Peter Flannery on Burnt by the Sun
24 March, Lyttelton
Peter Flannery talks about his theatrical adaptation of this story set in Soviet Russia.
Alain de Botton
2 April, Lyttelton
We spend much of our lives at work – both one of the most exciting and most painful of all our activities. Alain de Botton introduces The Pleasures and Sorrows of Work, exploring the modern workplace and what makes jobs either fulfilling or soul-destroying.
James Macdonald on Dido, Queen of Carthage
3 April, Cottesloe
The director talks about his production of Marlowe’s intense tale of love, betrayal and suicide.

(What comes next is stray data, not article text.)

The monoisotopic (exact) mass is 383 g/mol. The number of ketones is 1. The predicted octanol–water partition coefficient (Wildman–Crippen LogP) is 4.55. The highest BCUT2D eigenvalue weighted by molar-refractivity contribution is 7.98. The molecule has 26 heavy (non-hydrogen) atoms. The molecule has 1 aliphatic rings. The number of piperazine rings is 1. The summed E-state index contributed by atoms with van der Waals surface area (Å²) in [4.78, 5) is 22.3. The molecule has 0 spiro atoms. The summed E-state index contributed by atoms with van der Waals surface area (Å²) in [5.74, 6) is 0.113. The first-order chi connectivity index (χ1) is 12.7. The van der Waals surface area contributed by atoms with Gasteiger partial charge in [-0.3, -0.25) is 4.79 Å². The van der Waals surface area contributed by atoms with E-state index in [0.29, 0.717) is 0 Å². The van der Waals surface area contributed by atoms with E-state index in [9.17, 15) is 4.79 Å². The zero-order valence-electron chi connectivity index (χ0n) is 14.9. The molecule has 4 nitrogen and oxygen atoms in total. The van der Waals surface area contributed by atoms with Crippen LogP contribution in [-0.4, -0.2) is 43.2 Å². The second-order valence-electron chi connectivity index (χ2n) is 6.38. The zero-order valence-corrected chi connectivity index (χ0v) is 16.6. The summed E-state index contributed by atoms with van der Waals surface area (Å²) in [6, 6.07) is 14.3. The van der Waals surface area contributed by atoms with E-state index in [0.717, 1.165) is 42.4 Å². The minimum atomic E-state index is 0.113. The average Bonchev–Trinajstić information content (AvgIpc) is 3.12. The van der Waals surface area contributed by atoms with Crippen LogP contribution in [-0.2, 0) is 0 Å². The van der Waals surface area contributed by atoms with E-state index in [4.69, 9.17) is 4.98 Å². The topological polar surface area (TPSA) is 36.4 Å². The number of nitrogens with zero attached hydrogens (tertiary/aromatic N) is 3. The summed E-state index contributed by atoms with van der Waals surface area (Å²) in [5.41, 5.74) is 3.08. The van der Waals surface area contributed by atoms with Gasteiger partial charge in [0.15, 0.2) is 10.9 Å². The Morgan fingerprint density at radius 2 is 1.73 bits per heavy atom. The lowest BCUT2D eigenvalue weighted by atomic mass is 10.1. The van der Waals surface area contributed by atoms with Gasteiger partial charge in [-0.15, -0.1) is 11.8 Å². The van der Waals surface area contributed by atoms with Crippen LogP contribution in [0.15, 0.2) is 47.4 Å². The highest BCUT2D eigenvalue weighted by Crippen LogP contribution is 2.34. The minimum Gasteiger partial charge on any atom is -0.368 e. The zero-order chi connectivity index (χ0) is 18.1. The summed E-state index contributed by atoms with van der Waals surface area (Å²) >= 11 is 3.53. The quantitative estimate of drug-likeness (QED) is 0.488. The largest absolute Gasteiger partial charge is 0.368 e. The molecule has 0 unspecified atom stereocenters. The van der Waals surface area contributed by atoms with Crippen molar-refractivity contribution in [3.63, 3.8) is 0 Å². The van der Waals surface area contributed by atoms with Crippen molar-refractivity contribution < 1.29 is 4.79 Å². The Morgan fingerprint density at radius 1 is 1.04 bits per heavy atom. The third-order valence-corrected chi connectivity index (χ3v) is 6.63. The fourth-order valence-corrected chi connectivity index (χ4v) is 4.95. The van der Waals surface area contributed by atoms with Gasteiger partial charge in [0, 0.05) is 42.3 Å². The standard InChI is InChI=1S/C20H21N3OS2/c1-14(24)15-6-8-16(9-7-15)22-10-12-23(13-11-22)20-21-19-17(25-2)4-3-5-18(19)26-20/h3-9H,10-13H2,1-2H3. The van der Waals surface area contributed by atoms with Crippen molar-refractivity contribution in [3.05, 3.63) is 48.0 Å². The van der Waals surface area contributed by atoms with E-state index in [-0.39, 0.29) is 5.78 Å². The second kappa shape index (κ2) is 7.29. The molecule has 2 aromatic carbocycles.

In Conversation with… Rory Kinnear
3 April, 3pm (1 hour) £5
Rory Kinnear talks about his career.
Immigration in Literature
15 April, Olivier
The subject of immigration into London has inspired a wealth of fiction, biography and drama, most recently England People Very Nice. Writers, including Charles Nicholl and Robert McLiam Wilson, discuss the literary history of migrating Huguenots, Irish, Jewish and Bangladeshi communities.
16 April, Lyttelton
In Russia, Jonathan Dimbleby looks at how her past has shaped her current identity, and investigates what modern Russia means to her people now.
Rufus Norris on Death and the King’s Horseman
22 April, Olivier
Rufus Norris talks about his new production of Wole Soyinka’s play.
Paris Calling is a Franco-British Season of Performing Arts launched by the French Institute, in association with the National Theatre Studio.
Readings 23 April, Cottesloe, 2.30pm – 4.30pm, £5